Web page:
United States District Court, N.D. Illinois, Eastern Division
LEE K. WILDY, Plaintiff,
THE PRUDENTIAL INSURANCE COMPANY OF AMERICA and CONAGRA FOODS, INC., Defendants.
MEMORANDUM OPINION AND ORDER
Z. Lee United States District Judge
Lee K. Wildy brought this lawsuit against his employer,
ConAgra Foods, Inc. (“ConAgra”), and The
Prudential Life Insurance Company of America
(“Prudential”), alleging violations of §
502(a)(1)(B) of the Employee Retirement Income Security Act
(“ERISA”), 29 U.S.C. § 1132(a)(1)(B), as
well as negligent misrepresentation. ConAgra and Prudential
have each moved to dismiss Plaintiff's claims under
Federal Rule of Civil Procedure 12(b)(6). For the reasons
stated herein, the motions  are granted.
began working for ConAgra in June 2015. Compl. at 2,
No. 1-1. At that time, Plaintiff enrolled in an employee
benefit plan (“the Plan”) through ConAgra and
elected to take out a $100, 000 life insurance policy on his
wife, Joyce Wildy. Id. Plaintiff alleges that he did
not know the life insurance was provided through Prudential.
Id. at 2-3.
states that, from June to September 2015, he paid the premium
for the spousal life insurance policy through payroll
deductions. Id. at 3-4. According to Plaintiff,
ConAgra told him on July 8, 2015, that “the $100,
000.00 spousal life insurance policy on Joyce Wildy was in
place.” Id. at 4.
Wildy passed away on September 23, 2015. Id. at 3.
When Plaintiff notified Prudential of his wife's death,
Prudential paid out only $20, 000 for life insurance
coverage. Id. This was because Prudential determined
that Plaintiff had not provided any evidence of insurability
as to Joyce Wildy. Id. at 4. Plaintiff alleges that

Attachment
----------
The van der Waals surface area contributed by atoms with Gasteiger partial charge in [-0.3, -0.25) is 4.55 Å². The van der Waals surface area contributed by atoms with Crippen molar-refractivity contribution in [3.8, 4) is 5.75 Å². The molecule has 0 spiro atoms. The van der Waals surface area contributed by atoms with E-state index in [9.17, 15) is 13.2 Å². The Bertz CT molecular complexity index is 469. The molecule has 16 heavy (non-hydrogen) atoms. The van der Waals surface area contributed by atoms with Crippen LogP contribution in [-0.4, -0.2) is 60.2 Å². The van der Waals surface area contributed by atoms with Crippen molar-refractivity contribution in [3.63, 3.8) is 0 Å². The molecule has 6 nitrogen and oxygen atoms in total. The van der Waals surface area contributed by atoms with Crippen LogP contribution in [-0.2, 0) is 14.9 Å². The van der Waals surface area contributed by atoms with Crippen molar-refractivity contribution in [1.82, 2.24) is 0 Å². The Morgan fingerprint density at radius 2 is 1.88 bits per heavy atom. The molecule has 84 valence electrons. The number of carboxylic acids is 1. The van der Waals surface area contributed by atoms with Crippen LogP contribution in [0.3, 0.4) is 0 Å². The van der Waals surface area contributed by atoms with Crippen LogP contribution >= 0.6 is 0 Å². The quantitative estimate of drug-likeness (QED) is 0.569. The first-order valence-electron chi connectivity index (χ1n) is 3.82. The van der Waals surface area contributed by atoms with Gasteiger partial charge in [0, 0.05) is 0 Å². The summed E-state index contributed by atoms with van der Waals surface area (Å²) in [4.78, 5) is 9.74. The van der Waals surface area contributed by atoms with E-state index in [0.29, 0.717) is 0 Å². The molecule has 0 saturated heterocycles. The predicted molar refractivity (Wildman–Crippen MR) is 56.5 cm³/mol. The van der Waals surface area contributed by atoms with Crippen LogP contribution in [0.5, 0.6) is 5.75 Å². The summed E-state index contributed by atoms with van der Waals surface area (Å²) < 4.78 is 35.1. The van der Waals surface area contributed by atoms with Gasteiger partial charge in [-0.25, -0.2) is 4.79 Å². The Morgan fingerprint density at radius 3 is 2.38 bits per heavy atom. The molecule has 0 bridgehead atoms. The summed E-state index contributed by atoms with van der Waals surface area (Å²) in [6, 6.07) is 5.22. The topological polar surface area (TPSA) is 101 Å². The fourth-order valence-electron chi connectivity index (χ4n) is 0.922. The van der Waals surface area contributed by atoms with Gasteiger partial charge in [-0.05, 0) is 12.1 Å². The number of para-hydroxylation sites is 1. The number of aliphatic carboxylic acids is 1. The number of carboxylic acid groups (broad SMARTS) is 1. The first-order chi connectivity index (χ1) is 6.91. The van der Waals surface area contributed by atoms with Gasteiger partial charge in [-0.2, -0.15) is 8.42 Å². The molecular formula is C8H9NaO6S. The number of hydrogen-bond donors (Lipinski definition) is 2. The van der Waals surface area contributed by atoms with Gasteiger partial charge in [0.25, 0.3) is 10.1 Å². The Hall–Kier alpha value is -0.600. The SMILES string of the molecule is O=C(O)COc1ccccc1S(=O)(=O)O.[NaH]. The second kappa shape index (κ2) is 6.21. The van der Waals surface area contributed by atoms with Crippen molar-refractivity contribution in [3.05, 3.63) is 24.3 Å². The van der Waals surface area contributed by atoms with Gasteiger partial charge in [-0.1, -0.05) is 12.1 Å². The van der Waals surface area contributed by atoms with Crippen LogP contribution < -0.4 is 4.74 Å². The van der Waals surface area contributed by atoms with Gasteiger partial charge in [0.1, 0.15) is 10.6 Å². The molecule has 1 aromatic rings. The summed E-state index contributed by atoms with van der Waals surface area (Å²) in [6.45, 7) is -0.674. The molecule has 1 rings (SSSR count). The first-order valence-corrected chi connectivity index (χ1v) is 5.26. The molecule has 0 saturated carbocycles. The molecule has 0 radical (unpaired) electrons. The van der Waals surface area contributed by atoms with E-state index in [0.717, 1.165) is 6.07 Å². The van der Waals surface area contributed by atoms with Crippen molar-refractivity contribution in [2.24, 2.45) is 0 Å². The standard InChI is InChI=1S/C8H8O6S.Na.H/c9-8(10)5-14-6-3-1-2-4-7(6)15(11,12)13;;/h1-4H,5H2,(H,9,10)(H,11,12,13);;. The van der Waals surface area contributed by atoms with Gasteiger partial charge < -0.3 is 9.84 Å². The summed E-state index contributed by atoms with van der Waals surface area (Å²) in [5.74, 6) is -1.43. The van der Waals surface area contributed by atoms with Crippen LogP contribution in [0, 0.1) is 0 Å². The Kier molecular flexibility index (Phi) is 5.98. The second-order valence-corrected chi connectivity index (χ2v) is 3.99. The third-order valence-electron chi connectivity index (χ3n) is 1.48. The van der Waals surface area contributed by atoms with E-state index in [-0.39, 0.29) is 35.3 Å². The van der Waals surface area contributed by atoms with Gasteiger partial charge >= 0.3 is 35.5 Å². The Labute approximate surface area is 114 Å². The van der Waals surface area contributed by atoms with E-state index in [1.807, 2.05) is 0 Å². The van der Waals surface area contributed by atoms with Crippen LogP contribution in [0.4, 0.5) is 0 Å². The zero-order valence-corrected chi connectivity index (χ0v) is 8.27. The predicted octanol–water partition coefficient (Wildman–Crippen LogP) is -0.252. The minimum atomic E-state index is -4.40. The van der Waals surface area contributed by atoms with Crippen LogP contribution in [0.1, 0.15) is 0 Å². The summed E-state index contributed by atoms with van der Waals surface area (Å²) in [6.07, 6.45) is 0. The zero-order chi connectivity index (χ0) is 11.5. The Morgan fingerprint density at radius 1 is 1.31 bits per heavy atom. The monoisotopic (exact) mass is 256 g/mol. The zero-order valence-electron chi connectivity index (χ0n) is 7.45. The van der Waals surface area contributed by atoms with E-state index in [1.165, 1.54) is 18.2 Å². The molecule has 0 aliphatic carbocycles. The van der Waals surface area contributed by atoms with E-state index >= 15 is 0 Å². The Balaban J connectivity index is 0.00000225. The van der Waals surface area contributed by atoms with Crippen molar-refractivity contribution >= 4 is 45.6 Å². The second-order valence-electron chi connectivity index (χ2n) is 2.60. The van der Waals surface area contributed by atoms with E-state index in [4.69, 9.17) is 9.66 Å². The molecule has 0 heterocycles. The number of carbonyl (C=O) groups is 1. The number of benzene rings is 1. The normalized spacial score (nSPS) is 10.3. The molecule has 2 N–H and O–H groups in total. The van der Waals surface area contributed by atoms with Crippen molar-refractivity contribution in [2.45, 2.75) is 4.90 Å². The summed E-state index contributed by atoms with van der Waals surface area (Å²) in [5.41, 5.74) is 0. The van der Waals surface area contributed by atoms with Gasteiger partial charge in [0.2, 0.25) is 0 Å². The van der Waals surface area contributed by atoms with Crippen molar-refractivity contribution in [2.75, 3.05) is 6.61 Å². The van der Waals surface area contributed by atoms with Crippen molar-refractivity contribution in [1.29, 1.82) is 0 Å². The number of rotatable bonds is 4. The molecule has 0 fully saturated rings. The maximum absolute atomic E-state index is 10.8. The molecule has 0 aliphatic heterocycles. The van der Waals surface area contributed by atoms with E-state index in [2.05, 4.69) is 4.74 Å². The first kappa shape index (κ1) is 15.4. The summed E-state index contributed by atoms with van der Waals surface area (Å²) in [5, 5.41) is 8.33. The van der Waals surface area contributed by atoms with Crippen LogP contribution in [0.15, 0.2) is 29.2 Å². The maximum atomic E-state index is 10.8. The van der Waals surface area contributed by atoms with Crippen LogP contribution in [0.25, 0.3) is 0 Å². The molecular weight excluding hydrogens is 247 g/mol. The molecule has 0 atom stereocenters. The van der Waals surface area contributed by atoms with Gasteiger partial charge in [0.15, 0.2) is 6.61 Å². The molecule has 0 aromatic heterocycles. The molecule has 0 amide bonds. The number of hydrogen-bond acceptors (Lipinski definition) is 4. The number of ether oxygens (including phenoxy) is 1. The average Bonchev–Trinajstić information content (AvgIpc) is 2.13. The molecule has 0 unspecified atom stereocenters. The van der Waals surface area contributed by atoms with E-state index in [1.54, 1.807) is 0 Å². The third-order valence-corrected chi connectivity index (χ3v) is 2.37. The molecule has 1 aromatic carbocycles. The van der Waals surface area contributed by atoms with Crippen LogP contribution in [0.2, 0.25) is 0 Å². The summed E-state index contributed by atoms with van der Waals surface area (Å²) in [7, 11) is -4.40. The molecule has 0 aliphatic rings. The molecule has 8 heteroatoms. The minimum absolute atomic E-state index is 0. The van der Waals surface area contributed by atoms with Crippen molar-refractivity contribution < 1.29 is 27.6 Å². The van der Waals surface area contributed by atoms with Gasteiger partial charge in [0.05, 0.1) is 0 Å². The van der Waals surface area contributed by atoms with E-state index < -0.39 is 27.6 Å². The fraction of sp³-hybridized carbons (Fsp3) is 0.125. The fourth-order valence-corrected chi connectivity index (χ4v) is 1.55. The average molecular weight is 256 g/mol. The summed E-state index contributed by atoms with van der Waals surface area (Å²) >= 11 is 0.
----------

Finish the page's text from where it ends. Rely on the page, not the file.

he was not aware of the requirement to submit such evidence
and that ConAgra never told him about it. Id. at
addition, Plaintiff alleges that, while appealing the
benefits determination to Prudential, he was informed that
ConAgra had told Prudential that it previously had not
provided employees with “life insurance that required
evidence of insurability.” Id. at 4.
Furthermore, Plaintiff states, ConAgra told Prudential that
“their system did not adequately prompt to inform
employees when evidence of insurability was required.”
Id. Accordingly, ConAgra “[took] steps to
[e]nsure that this situation would not happen again.”
states that he has exhausted his internal appeals with
Prudential. Id. at 3. Accordingly, he filed this
action in the Circuit Court of Lasalle County on July 24,
2018. Id. at 2. Plaintiff seeks $80, 000 in unpaid
life insurance benefits under ERISA § 502(a)(1)(B)
(Count I), as well as damages for negligent misrepresentation
on the part of ConAgra (Count II). Defendants filed a notice
of removal on December 17, 2018, invoking this Court's
jurisdiction under 28 U.S.C. § 1441.
survive a motion to dismiss under Rule 12(b)(6), a complaint
must “state a claim to relief that is plausible on its
face.” Bell Atl. Corp. v. Twombly, 550 U.S.
544, 570 (2007). “A claim has facial plausibility when
the plaintiff pleads factual content that allows the court to
draw the reasonable inference that the defendant is liable
for the misconduct alleged.” Ashcroft v.
Iqbal, 556 U.S. 662, 678 (2009).
addition, when considering motions to dismiss, the Court
accepts “all well-pleaded factual allegations as true
and view[s] them in the light most favorable to the
plaintiff.” Lavalais v. Vill. of Melrose Park,
734 F.3d 629, 632 (7th Cir. 2013). At the same time,
“allegations in the form of legal conclusions are
insufficient to survive a Rule 12(b)(6) motion.”
McReynolds v. Merrill Lynch & Co., Inc., 694
F.3d 873, 885 (7th Cir. 2012) (citing Iqbal, 556
U.S. at 678). As such, “[t]hreadbare recitals of the
elements of the cause of action, supported by mere conclusory
statements, do not suffice.” Iqbal, 556 U.S.
ERISA Claim (Count I)
and ConAgra (together, “Defendants”) seek
dismissal of Count I on the basis that Plaintiff is not
entitled to additional benefits under the terms the Plan.
Defendants argue that Plaintiff did not provide any evidence
of insurability for his wife as required. For his part,
Plaintiff does not dispute that he failed to provide evidence
of insurability; however, he argues that Prudential's
actions “amount to a waiver of the requirement to